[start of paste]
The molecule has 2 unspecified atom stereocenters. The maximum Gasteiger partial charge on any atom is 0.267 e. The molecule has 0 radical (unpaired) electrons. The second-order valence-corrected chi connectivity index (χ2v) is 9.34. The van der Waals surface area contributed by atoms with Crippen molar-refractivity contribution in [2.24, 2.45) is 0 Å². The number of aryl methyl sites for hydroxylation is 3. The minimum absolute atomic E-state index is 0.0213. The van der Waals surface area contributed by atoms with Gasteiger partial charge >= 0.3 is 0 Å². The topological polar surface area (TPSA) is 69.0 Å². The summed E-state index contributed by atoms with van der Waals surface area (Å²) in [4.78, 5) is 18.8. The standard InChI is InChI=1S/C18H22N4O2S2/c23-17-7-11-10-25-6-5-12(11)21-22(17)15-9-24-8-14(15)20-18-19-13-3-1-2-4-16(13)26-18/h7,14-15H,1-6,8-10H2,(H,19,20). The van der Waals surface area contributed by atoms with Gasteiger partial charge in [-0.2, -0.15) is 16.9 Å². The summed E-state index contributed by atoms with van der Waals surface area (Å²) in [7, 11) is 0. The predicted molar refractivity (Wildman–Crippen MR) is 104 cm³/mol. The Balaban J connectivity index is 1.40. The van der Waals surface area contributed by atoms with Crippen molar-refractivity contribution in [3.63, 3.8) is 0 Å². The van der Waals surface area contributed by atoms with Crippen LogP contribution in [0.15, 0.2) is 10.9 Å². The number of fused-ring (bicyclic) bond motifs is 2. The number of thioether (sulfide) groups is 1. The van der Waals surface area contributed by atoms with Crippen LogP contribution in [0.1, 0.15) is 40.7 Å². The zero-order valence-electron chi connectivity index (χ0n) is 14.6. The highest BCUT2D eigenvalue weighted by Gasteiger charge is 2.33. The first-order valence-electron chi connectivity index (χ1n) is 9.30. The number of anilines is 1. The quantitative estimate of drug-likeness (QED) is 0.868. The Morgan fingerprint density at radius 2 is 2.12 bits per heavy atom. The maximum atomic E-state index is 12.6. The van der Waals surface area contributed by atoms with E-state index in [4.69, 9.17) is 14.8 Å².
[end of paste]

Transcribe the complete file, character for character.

The molecule has 2 unspecified atom stereocenters. The maximum Gasteiger partial charge on any atom is 0.267 e. The molecule has 0 radical (unpaired) electrons. The second-order valence-corrected chi connectivity index (χ2v) is 9.34. The van der Waals surface area contributed by atoms with Crippen molar-refractivity contribution in [2.24, 2.45) is 0 Å². The number of aryl methyl sites for hydroxylation is 3. The minimum absolute atomic E-state index is 0.0213. The van der Waals surface area contributed by atoms with Gasteiger partial charge >= 0.3 is 0 Å². The topological polar surface area (TPSA) is 69.0 Å². The summed E-state index contributed by atoms with van der Waals surface area (Å²) in [4.78, 5) is 18.8. The standard InChI is InChI=1S/C18H22N4O2S2/c23-17-7-11-10-25-6-5-12(11)21-22(17)15-9-24-8-14(15)20-18-19-13-3-1-2-4-16(13)26-18/h7,14-15H,1-6,8-10H2,(H,19,20). The van der Waals surface area contributed by atoms with Gasteiger partial charge in [-0.2, -0.15) is 16.9 Å². The summed E-state index contributed by atoms with van der Waals surface area (Å²) in [7, 11) is 0. The predicted molar refractivity (Wildman–Crippen MR) is 104 cm³/mol. The Balaban J connectivity index is 1.40. The van der Waals surface area contributed by atoms with Crippen molar-refractivity contribution in [3.63, 3.8) is 0 Å². The van der Waals surface area contributed by atoms with Crippen LogP contribution in [0.15, 0.2) is 10.9 Å². The number of fused-ring (bicyclic) bond motifs is 2. The number of thioether (sulfide) groups is 1. The van der Waals surface area contributed by atoms with Crippen LogP contribution in [0.1, 0.15) is 40.7 Å². The zero-order valence-electron chi connectivity index (χ0n) is 14.6. The highest BCUT2D eigenvalue weighted by Gasteiger charge is 2.33. The first-order valence-electron chi connectivity index (χ1n) is 9.30. The number of anilines is 1. The quantitative estimate of drug-likeness (QED) is 0.868. The Morgan fingerprint density at radius 2 is 2.12 bits per heavy atom. The maximum atomic E-state index is 12.6. The van der Waals surface area contributed by atoms with E-state index in [4.69, 9.17) is 14.8 Å².